An audacious Lance Armstrong attack failed to break Andre Greipel's stranglehold on the Tour Down Under on Friday as the German claimed his third stage win in emphatic style.
Armstrong and RadioShack team-mate Tomas Vaitkus broke away with about 16 kilometres (10 miles) to go, but were caught by the pack in hot and windy conditions near the end of the 150-kilometre stage four.
Greipel, the 2008 champion, put on a trademark powerful sprint to close narrowly ahead of Australians Robbie McEwen and Graeme Brown and maintain his overall lead after four stages.
"That was as hard as I can go," said Armstrong, who finished in the main group of riders.
"Tomas went and kept going and kept going. I turned around and it was just the two of us. It was a good effort, maybe not the best outcome."
Armstrong described Greipel as "unbeatable" in a straight sprint after he also pounced for victory in the first and second stages, with Portugal's Manuel Cardoso taking the third in an uphill finish on Thursday.
The American, who will bid for an eighth Tour de France title in July, said Greipel always looked favourite with the whole peloton massed for the dash to the line in the coastal town of Goolwa.
"It would have been better to keep it down to a smaller bunch in that wind and hopefully give everyone a better chance against Greipel," he said. "But Greipel I think we can all see is unbeatable right now."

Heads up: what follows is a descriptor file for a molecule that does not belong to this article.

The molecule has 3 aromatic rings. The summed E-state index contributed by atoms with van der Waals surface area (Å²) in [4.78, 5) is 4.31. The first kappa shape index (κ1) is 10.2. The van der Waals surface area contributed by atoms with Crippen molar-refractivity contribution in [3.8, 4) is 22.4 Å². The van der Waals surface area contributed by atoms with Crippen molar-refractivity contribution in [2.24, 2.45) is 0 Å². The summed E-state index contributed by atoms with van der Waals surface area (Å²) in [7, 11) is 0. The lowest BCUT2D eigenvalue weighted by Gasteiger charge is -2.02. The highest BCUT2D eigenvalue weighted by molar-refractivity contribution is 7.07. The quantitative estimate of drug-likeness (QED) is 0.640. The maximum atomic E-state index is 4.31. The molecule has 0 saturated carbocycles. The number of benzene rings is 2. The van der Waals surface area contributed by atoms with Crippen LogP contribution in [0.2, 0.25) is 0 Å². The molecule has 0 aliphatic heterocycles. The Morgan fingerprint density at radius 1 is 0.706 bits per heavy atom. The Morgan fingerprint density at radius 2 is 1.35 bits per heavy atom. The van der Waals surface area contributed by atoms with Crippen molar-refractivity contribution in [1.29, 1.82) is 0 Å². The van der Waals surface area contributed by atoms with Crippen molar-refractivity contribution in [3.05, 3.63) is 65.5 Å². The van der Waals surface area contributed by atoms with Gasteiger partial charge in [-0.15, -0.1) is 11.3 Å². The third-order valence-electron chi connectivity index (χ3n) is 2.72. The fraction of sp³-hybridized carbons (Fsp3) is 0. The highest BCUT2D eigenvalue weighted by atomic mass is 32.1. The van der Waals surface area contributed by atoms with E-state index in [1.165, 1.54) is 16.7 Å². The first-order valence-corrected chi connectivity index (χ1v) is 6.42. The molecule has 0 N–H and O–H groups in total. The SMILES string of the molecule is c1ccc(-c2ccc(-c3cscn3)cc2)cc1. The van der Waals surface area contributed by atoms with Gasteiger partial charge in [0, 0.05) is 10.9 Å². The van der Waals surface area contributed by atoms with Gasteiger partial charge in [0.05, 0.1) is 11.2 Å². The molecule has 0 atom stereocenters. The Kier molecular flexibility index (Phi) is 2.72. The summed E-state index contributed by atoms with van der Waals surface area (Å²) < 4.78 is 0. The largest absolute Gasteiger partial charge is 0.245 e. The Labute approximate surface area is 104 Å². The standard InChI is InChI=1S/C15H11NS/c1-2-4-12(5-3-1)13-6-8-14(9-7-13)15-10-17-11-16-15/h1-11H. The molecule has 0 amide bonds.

Greipel, whose title defence ended in a freak crash with a parked police motorbike last year, said it was too early to start celebrating with the race's most challenging climb looming on Saturday.
"Today's race is over, but not tomorrow's," he said, praising his HTC-Columbia team. "Everyone is looking out for us but if the team works we can be successful. We deserve the wins because we always ride from the front."
The German now holds a 20-second advantage over McEwen with Team Sky's Greg Henderson four seconds further back and world road champion Cadel Evans 26 seconds adrift. Armstrong is 29th overall.
The Tour Down Under, the southern hemisphere's biggest race, is held over six stages on 800 kilometres of road around Adelaide and closes on Sunday.
© AFP 2010
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